Suspected wave pool death turns focus to deadly amoeba
Rare brain-eating amoeba suspected in surfer’s death weeks after visit to wave pool
The BSR Surf Resort in Waco Texas remains closed following the death of a New Jersey surfer. Fabrizio Stabile contracted a brain-eating amoeba known as Naegleria fowleri and died on September 21. He surfed BSR Surf Resort on September 8. BSR hasn’t been 100% confirmed as the source of contracting the amoeba, but authorities are treating the wave pool as the source.
Currently, the Centers for Disease Control and Prevention is working with local authorities testing the water at the Surf Resort and collecting as much information as possible.
“The CDC collected water samples and are currently investigating to find the source,” said Waco-McLennan County Public Health District spokesperson Kelly Craine. “We hope to have results by the end of the week.”
The Center for Disease Control and Prevention confirmed that a small CDC team is looking specifically for signs of the Naegleria fowleri amoeba in Waco.
What is Naegleria fowleri?
The amoeba can cause a deadly infection known as amebic meningoencephalitis when contaminated water enters the body through the nose. Swallowing the water does not have the same effect.
“Infections most often occur when water containing N. fowleri is inhaled through the nose,” says the CDC. “It then enters the nasal and olfactory nerve tissue, traveling to the brain through the cribriform plate. The reason why N. fowleri prefers to pass across the cribriform plate has remained unknown.”
The amoeba is typically found in lakes, rivers and hot springs and prefers warm freshwater.
According to the CDC, there were 30 “recreational water contracted” infections reported in the U.S. during the past decade. During that timeframe, four additional cases occurred when contaminated tap water was used to irrigate nasal passages.
The danger with surfing is the rinse cycle nature of getting tumbled around by waves. Water frequently enters the nose and gets stuck in the sinus cavities. Any surfer who has experienced post-surf nasal drain – a gush of water exiting the nostrils anywhere from a few minutes to several hours after a session – is aware of just how much water can enter their system.
First symptoms appear one-to-nine days after exposure and mimic a common cold. Headache, fever and nausea are later replaced by a stiff neck, confusion, loss of balance, seizures and even hallucinations. Once symptoms appear death usually occurs within two weeks.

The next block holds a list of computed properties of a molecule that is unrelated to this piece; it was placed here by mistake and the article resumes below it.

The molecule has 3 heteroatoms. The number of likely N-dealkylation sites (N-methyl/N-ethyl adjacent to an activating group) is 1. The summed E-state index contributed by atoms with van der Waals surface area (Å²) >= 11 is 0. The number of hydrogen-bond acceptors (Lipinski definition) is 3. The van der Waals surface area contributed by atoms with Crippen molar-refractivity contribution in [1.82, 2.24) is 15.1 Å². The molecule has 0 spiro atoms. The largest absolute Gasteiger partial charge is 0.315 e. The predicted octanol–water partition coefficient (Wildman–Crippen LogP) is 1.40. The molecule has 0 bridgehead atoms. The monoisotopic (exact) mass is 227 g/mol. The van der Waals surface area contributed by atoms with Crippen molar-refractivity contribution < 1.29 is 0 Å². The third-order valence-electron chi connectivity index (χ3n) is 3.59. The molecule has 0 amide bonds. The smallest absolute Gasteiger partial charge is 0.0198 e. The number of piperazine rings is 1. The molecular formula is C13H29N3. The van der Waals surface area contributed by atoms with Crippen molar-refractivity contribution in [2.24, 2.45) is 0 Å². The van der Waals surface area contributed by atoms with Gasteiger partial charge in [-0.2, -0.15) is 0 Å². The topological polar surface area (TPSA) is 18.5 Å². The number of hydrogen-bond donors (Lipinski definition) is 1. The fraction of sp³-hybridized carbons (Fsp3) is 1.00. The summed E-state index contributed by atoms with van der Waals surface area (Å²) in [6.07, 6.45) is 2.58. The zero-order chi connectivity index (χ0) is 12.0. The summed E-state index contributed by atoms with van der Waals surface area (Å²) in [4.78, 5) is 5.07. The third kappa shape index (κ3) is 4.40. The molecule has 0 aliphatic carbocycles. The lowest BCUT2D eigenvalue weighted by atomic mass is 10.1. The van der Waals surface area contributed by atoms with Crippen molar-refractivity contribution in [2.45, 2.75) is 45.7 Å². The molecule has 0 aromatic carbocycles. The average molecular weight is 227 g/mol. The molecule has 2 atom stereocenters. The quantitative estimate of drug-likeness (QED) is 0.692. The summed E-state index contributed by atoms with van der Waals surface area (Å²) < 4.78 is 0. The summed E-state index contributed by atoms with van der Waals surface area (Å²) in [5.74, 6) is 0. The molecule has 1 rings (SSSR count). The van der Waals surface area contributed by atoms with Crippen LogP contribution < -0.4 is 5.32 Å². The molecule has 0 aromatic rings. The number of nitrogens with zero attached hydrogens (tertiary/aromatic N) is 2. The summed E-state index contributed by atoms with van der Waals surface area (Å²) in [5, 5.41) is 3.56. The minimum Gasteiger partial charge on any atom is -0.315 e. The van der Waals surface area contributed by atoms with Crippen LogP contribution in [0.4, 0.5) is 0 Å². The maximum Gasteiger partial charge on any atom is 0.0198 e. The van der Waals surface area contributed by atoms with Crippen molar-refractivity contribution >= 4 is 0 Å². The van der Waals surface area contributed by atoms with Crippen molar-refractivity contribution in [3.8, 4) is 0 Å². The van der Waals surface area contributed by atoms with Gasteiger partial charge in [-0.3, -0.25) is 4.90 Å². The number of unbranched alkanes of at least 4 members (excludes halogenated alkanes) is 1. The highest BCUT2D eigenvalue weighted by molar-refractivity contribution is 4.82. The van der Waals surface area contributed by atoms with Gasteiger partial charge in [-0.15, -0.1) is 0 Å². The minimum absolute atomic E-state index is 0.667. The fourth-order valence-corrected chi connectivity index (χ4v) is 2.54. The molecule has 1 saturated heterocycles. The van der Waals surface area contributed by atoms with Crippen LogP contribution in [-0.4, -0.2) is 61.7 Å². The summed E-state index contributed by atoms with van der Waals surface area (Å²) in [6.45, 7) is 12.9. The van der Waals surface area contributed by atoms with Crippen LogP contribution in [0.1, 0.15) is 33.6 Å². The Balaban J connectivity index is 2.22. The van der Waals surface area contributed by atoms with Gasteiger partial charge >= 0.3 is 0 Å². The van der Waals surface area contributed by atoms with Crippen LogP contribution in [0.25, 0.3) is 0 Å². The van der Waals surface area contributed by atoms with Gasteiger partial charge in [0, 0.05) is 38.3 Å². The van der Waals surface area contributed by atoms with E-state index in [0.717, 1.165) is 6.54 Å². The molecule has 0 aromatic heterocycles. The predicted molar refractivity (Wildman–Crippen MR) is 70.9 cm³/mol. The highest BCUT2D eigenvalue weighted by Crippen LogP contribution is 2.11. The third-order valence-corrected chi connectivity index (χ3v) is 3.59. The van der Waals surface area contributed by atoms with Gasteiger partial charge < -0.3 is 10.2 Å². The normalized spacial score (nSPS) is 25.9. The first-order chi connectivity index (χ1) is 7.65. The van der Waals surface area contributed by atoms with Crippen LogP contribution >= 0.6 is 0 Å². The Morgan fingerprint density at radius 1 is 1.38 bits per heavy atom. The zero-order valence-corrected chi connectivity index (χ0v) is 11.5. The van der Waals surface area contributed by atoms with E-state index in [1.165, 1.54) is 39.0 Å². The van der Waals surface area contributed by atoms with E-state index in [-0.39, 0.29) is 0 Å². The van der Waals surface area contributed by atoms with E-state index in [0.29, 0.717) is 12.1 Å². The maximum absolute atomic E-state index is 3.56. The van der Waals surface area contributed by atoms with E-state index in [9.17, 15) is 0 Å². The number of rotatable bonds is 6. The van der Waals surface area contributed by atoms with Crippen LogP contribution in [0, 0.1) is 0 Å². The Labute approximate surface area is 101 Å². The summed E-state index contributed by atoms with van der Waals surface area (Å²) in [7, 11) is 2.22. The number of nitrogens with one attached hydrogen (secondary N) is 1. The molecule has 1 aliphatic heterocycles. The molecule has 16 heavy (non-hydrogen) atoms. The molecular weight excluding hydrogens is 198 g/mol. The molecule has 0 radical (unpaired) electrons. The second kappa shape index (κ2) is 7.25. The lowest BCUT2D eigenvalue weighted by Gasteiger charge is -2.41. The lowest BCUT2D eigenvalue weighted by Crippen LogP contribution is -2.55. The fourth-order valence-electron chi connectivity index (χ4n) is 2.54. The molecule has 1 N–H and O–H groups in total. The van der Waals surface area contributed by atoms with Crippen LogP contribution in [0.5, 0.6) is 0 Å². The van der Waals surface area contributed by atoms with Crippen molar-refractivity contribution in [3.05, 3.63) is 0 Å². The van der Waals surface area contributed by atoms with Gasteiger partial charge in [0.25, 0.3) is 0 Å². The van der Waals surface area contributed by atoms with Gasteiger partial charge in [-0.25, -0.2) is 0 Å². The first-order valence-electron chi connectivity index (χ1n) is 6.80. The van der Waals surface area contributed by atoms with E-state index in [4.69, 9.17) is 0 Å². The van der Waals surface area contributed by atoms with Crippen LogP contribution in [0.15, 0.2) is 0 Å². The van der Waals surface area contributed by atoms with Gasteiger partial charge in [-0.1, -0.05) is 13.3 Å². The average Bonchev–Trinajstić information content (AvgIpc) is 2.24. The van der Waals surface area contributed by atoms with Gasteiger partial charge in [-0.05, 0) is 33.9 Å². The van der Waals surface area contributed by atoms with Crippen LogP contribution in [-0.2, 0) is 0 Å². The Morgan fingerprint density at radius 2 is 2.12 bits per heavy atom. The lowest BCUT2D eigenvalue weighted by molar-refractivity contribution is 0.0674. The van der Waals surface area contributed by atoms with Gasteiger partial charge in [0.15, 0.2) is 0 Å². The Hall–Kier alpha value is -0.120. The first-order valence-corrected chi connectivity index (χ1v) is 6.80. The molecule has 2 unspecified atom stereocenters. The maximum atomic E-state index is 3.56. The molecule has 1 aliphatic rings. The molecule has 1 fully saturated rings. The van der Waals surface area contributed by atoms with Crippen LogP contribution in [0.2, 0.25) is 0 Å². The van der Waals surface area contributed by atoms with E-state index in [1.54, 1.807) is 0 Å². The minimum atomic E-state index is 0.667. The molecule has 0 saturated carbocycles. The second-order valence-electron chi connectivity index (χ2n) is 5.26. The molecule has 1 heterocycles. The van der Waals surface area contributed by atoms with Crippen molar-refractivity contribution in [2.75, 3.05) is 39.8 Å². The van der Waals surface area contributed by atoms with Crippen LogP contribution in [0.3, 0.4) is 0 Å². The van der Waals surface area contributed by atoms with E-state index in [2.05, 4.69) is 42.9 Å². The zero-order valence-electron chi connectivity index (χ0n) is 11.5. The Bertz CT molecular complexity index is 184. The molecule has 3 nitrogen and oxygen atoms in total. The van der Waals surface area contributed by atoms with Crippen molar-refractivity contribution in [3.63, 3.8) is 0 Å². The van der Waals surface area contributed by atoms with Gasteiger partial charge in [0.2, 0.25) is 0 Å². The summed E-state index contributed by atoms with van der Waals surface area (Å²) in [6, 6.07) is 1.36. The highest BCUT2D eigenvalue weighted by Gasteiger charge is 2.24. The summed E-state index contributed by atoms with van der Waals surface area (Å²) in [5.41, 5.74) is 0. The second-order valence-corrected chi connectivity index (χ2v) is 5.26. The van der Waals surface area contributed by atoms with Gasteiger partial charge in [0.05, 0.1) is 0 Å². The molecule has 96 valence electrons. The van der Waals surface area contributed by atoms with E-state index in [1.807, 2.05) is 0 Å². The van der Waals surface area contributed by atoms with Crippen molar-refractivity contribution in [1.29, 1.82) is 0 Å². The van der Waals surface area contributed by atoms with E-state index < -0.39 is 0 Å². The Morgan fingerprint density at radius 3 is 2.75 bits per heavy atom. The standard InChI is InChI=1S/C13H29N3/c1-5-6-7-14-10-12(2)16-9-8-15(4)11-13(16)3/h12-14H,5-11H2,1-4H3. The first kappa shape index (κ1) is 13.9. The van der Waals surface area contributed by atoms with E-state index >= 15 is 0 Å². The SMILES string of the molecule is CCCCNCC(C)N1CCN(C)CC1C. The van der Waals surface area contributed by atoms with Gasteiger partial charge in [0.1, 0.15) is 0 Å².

What happened to Fabrizio Stabile?
“While Fabrizio was mowing his lawn on the afternoon of Sunday, September 16, he suddenly experienced a severe headache and went to lie down,” says the Fabrizio Stabile Foundation web page.
“After taking medicine for the headache, he ended up sleeping through the night, and when he awoke Monday morning, the headache had not gone away. He asked his mother for more medicine and went back to sleep. When his mother went to check on him in the early afternoon, Fabrizio could not get out of bed and could not speak coherently. His mother called 911 and EMTs rushed him to the hospital.”
BSR and the CDC
BSR Cable Park owner Stuart E. Parsons Jr. said BSR Surf Resort values its guests’ safety and will continue to comply with requests from the CDC and local health department in the investigation of the death of Fabrizio “Fab” Stabile.
“Our hearts and prayers are with his family, friends, and the New Jersey surf community during this difficult time,” Parsons told the Waco Herald Tribune.
“BSR Surf Resort operates a state of the art artificial man-made wave. We are in compliance with the CDC guidelines and recommendations concerning Naegleria fowleri.”
Parsons said the park has voluntarily closed pending the results of the CDC testing. He said that Stabile had visited the park’s wave pool.
Kelly Craine, Waco-McLennan County Public Health District spokesperson, confirmed that the park voluntarily closed and that the CDC’s expertise is crucial in finding an answer.
“We wanted their subject matter expertise,” she told the Waco Tribune adding that the condition is “very, very, very rare, very rare.”
The obituary for Fabrizio said “Fab”, as family and friends would call him, was an avid outdoorsman who loved snowboarding, surfing, and “anything to do with friends and family,” and will be remembered as “someone with a contagious smile, who could lift the spirits of anyone and everyone he talked to.”
In lieu of flowers, the family is asking for donations to the Swim Above Water Amoeba Awareness Foundation in Fabrizio’s name.
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